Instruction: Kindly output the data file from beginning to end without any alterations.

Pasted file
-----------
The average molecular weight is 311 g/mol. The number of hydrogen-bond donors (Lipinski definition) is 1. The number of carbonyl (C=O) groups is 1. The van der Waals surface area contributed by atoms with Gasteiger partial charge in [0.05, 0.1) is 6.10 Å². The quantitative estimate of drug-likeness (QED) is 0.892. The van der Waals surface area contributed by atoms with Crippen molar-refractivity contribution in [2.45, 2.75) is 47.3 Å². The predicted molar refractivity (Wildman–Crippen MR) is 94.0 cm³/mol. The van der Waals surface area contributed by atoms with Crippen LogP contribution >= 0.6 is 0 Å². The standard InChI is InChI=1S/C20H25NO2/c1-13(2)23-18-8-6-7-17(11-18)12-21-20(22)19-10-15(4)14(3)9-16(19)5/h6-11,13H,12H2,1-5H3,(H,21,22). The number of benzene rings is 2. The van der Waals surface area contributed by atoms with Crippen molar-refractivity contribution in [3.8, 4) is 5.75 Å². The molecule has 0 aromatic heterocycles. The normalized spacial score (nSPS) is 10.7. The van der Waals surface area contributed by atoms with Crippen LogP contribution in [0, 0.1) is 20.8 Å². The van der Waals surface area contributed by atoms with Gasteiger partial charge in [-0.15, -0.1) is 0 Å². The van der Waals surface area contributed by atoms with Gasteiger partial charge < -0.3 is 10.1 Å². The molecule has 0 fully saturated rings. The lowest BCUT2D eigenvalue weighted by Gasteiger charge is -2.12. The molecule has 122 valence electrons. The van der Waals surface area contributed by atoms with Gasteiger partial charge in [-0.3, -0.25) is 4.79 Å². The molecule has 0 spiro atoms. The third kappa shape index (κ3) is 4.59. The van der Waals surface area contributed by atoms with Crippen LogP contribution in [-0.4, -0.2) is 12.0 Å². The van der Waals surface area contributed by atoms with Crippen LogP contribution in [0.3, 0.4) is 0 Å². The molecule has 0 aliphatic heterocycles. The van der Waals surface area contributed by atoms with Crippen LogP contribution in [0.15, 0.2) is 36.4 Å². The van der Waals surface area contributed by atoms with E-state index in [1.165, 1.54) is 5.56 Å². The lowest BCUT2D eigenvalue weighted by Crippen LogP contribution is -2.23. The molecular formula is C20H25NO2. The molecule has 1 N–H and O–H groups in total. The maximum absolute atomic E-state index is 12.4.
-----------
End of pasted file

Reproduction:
The average molecular weight is 311 g/mol. The number of hydrogen-bond donors (Lipinski definition) is 1. The number of carbonyl (C=O) groups is 1. The van der Waals surface area contributed by atoms with Gasteiger partial charge in [0.05, 0.1) is 6.10 Å². The quantitative estimate of drug-likeness (QED) is 0.892. The van der Waals surface area contributed by atoms with Crippen molar-refractivity contribution in [2.45, 2.75) is 47.3 Å². The predicted molar refractivity (Wildman–Crippen MR) is 94.0 cm³/mol. The van der Waals surface area contributed by atoms with Crippen LogP contribution >= 0.6 is 0 Å². The standard InChI is InChI=1S/C20H25NO2/c1-13(2)23-18-8-6-7-17(11-18)12-21-20(22)19-10-15(4)14(3)9-16(19)5/h6-11,13H,12H2,1-5H3,(H,21,22). The number of benzene rings is 2. The van der Waals surface area contributed by atoms with Crippen molar-refractivity contribution in [3.8, 4) is 5.75 Å². The molecule has 0 aromatic heterocycles. The normalized spacial score (nSPS) is 10.7. The van der Waals surface area contributed by atoms with Crippen LogP contribution in [0, 0.1) is 20.8 Å². The van der Waals surface area contributed by atoms with Gasteiger partial charge in [-0.15, -0.1) is 0 Å². The van der Waals surface area contributed by atoms with Gasteiger partial charge < -0.3 is 10.1 Å². The molecule has 0 fully saturated rings. The lowest BCUT2D eigenvalue weighted by Gasteiger charge is -2.12. The molecule has 122 valence electrons. The van der Waals surface area contributed by atoms with Gasteiger partial charge in [-0.3, -0.25) is 4.79 Å². The molecule has 0 spiro atoms. The third kappa shape index (κ3) is 4.59. The van der Waals surface area contributed by atoms with Crippen LogP contribution in [-0.4, -0.2) is 12.0 Å². The van der Waals surface area contributed by atoms with Crippen LogP contribution in [0.3, 0.4) is 0 Å². The molecule has 0 aliphatic heterocycles. The van der Waals surface area contributed by atoms with Crippen LogP contribution in [0.15, 0.2) is 36.4 Å². The van der Waals surface area contributed by atoms with E-state index in [1.165, 1.54) is 5.56 Å². The lowest BCUT2D eigenvalue weighted by Crippen LogP contribution is -2.23. The molecular formula is C20H25NO2. The molecule has 1 N–H and O–H groups in total. The maximum absolute atomic E-state index is 12.4.